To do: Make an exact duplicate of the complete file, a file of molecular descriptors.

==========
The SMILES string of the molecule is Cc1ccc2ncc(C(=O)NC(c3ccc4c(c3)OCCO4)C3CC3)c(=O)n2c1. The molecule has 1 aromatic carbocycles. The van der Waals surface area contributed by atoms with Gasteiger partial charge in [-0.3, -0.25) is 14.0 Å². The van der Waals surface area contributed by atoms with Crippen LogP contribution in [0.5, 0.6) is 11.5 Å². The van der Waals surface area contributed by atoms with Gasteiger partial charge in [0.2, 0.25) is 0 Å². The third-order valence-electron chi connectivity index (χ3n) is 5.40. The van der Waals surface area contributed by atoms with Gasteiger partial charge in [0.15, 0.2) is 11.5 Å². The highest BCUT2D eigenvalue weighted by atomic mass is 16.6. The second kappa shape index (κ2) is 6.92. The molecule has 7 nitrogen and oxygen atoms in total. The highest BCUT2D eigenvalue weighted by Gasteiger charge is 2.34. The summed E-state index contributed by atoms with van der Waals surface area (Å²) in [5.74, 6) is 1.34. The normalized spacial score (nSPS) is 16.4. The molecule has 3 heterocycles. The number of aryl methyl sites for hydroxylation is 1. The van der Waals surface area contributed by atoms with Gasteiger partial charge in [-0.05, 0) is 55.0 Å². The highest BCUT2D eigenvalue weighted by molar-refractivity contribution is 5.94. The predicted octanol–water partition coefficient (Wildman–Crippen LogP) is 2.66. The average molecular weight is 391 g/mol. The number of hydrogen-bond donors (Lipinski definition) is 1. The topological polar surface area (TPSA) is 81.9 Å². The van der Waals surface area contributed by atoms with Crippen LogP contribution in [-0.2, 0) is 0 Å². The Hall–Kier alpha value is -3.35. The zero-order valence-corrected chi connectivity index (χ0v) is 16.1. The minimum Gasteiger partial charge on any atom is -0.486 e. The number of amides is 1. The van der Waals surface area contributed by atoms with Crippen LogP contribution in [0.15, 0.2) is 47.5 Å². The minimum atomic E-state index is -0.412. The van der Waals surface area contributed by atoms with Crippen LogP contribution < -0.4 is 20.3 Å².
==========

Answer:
The SMILES string of the molecule is Cc1ccc2ncc(C(=O)NC(c3ccc4c(c3)OCCO4)C3CC3)c(=O)n2c1. The molecule has 1 aromatic carbocycles. The van der Waals surface area contributed by atoms with Gasteiger partial charge in [-0.3, -0.25) is 14.0 Å². The van der Waals surface area contributed by atoms with Crippen LogP contribution in [0.5, 0.6) is 11.5 Å². The van der Waals surface area contributed by atoms with Gasteiger partial charge in [0.2, 0.25) is 0 Å². The third-order valence-electron chi connectivity index (χ3n) is 5.40. The van der Waals surface area contributed by atoms with Gasteiger partial charge in [0.15, 0.2) is 11.5 Å². The highest BCUT2D eigenvalue weighted by atomic mass is 16.6. The second kappa shape index (κ2) is 6.92. The molecule has 7 nitrogen and oxygen atoms in total. The highest BCUT2D eigenvalue weighted by Gasteiger charge is 2.34. The summed E-state index contributed by atoms with van der Waals surface area (Å²) in [5.74, 6) is 1.34. The normalized spacial score (nSPS) is 16.4. The molecule has 3 heterocycles. The number of aryl methyl sites for hydroxylation is 1. The van der Waals surface area contributed by atoms with Gasteiger partial charge in [-0.05, 0) is 55.0 Å². The highest BCUT2D eigenvalue weighted by molar-refractivity contribution is 5.94. The predicted octanol–water partition coefficient (Wildman–Crippen LogP) is 2.66. The average molecular weight is 391 g/mol. The number of hydrogen-bond donors (Lipinski definition) is 1. The topological polar surface area (TPSA) is 81.9 Å². The van der Waals surface area contributed by atoms with Crippen LogP contribution in [-0.2, 0) is 0 Å². The Hall–Kier alpha value is -3.35. The zero-order valence-corrected chi connectivity index (χ0v) is 16.1. The minimum Gasteiger partial charge on any atom is -0.486 e. The number of amides is 1. The van der Waals surface area contributed by atoms with Crippen LogP contribution in [0.15, 0.2) is 47.5 Å². The minimum atomic E-state index is -0.412. The van der Waals surface area contributed by atoms with Crippen LogP contribution < -0.4 is 20.3 Å².